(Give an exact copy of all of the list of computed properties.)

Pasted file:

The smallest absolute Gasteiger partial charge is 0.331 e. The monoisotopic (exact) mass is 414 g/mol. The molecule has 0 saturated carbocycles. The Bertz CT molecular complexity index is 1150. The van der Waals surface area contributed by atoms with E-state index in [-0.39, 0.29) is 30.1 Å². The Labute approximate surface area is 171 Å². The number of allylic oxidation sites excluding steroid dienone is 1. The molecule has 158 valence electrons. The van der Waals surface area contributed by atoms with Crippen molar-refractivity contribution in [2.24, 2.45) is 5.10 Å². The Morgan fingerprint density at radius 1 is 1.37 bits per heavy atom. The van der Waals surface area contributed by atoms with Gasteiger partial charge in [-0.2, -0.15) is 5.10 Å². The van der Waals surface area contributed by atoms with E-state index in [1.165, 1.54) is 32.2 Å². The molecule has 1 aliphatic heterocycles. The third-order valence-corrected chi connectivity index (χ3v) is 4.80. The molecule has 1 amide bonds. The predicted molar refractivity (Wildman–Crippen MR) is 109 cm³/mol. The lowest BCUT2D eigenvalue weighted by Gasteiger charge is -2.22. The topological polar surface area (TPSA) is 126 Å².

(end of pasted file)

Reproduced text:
The smallest absolute Gasteiger partial charge is 0.331 e. The monoisotopic (exact) mass is 414 g/mol. The molecule has 0 saturated carbocycles. The Bertz CT molecular complexity index is 1150. The van der Waals surface area contributed by atoms with E-state index in [-0.39, 0.29) is 30.1 Å². The Labute approximate surface area is 171 Å². The number of allylic oxidation sites excluding steroid dienone is 1. The molecule has 158 valence electrons. The van der Waals surface area contributed by atoms with Crippen molar-refractivity contribution in [2.24, 2.45) is 5.10 Å². The Morgan fingerprint density at radius 1 is 1.37 bits per heavy atom. The van der Waals surface area contributed by atoms with Gasteiger partial charge in [-0.2, -0.15) is 5.10 Å². The van der Waals surface area contributed by atoms with E-state index in [1.165, 1.54) is 32.2 Å². The molecule has 1 aliphatic heterocycles. The third-order valence-corrected chi connectivity index (χ3v) is 4.80. The molecule has 1 amide bonds. The predicted molar refractivity (Wildman–Crippen MR) is 109 cm³/mol. The lowest BCUT2D eigenvalue weighted by Gasteiger charge is -2.22. The topological polar surface area (TPSA) is 126 Å².